KINGMAN, ARIZ.– In the end, most Mohave County property owners will not be paying more in taxes, but it was a wild day at Monday’s board of supervisors meeting to get to that point. The county’s primary property tax rate will go up, but secondary taxes for the Television Improvement District and the Library District were lowered. The 15-cent increase in the primary property tax rate will be offset by decreases in the tax rate for the two secondary districts. The surprise changes, which will result in no net increase for taxpayers, were unveiled at the end of Monday’s marathon meeting.
The deeply divided board first voted to increase the county’s primary property tax rate, but they turned down a proposal to send a letter to taxpayers that opponents said would do nothing but blame the state legislature for the tax increase.
The board voted 3-to-2 to increase the property tax by 4.3 percent. District 1 Supervisor Gary Watson, District 3 Supervisor Buster Johnson and District 4 Supervisor Jean Bishop continued to stand in solidarity, approving the tax increase that they have steadfastly supported in two previous votes. County administrators indicated that the increase will result in the primary property taxes on a $100,000 home to increase from $188.88 to $196.96.
District 2 Supervisor Hildy Angius and District 5 Supervisor and Board chairman Steve Moss continued their ardent opposition to the property tax increase. Both supervisors have long held that the county already has sufficient cash reserves to pay the estimated $2.5 million dollars in cost-shifts from the state and the other $1.3 million in budget shortfalls without raising any tax. Having lost two previous votes opposing the property tax increase, both Angius and Moss tried to revive the push for an increase in the county’s sales tax instead, but that also did not gain any traction with their colleagues.
Bishop mentioned that the sales tax increase was her preferred choice, but said that did not seem to resonate with Johnson, who was the only holdout on the sales tax discussion. Unlike the property tax increase, Arizona state law requires such an increase in the sales tax be approved by unanimous vote of the Board of Supervisors. Johnson made it clear during the budget discussions that he would never support an increase in the sales tax, therefore killing the proposal.
Johnson defended his position on the sales tax issue by saying such an increased would impose more of a burden on the public than the property tax. Johnson indicated a quarter-cent sales tax would generate $7.5 million in revenues, compared to the $1.4 million that will be generated by the property tax increase.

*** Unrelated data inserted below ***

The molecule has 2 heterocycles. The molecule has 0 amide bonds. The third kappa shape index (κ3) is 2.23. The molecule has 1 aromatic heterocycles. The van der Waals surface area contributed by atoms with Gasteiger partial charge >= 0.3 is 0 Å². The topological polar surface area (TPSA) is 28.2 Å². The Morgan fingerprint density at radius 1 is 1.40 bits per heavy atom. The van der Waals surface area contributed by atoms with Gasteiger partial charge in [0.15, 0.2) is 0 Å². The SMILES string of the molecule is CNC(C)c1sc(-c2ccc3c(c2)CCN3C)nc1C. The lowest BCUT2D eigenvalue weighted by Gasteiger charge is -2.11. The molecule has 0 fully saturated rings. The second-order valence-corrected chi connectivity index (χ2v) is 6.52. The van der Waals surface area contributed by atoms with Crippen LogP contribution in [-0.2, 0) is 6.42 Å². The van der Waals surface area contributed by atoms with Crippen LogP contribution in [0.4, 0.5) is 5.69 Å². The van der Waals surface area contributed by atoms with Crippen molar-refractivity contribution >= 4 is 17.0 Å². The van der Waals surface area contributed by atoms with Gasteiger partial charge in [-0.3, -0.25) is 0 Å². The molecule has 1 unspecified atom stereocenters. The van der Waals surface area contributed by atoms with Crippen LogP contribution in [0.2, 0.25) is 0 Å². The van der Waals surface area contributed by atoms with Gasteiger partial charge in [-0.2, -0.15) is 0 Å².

Angius challenged Johnson’s position by saying it would spread the impact onto more people, including non-residents who don’t pay property tax. She also said it would offer the county an opportunity to give property owners a tax break.
In the end it was Johnson, however, that unveiled another proposal to offset the increase in the primary property tax rate. A suggestion to decrease the TV and Library Districts tax rates in an amount equal to the primary increase won support from all supervisors with the exception of Moss.
Moss was concerned about operational concerns with the county’s libraries in voting against the proposal.
Despite Moss’ ‘no’ vote, Angius called the last minute change a win for both supervisors, as well as the taxpayers in Mohave County. She said, the ongoing pressure from residents is to be credited for today’s last-minute change.
Although the property tax increase was approved, a proposal to send a letter to taxpayers explaining the need for the added revenues was not approved. Rather than joining Johnson and Watson, who supported the letter concept, Bishop instead joined Angius and Moss in opposition to it.
Johnson had offered the letter as a way to explain to property owners how the state’s costs shifts over the last decade have impacted Mohave County. He modeled his proposal after what is done in Pinal County. Tax bills in Pinal County include a separate line-item showing taxpayers what part of their taxes go to pay for the cost-shifts from the state.
Johnson referred to it as an ‘educational’ piece to inform taxpayers as to why property taxes are going up.
His proposal ran into opposition from Reps. Sonny Borrelli, (R-Lake Havasu City), and Regina Cobb, (R-Kingman), who also addressed the board during today’s meeting. Borrelli called the proposal an ‘electioneering’ effort to provide cover to the supervisors who were voting to increase taxes.
Watson was the only county supervisor to join Johnson in voting for the letter. As such, the proposal failed and letters will not be sent to taxpayers.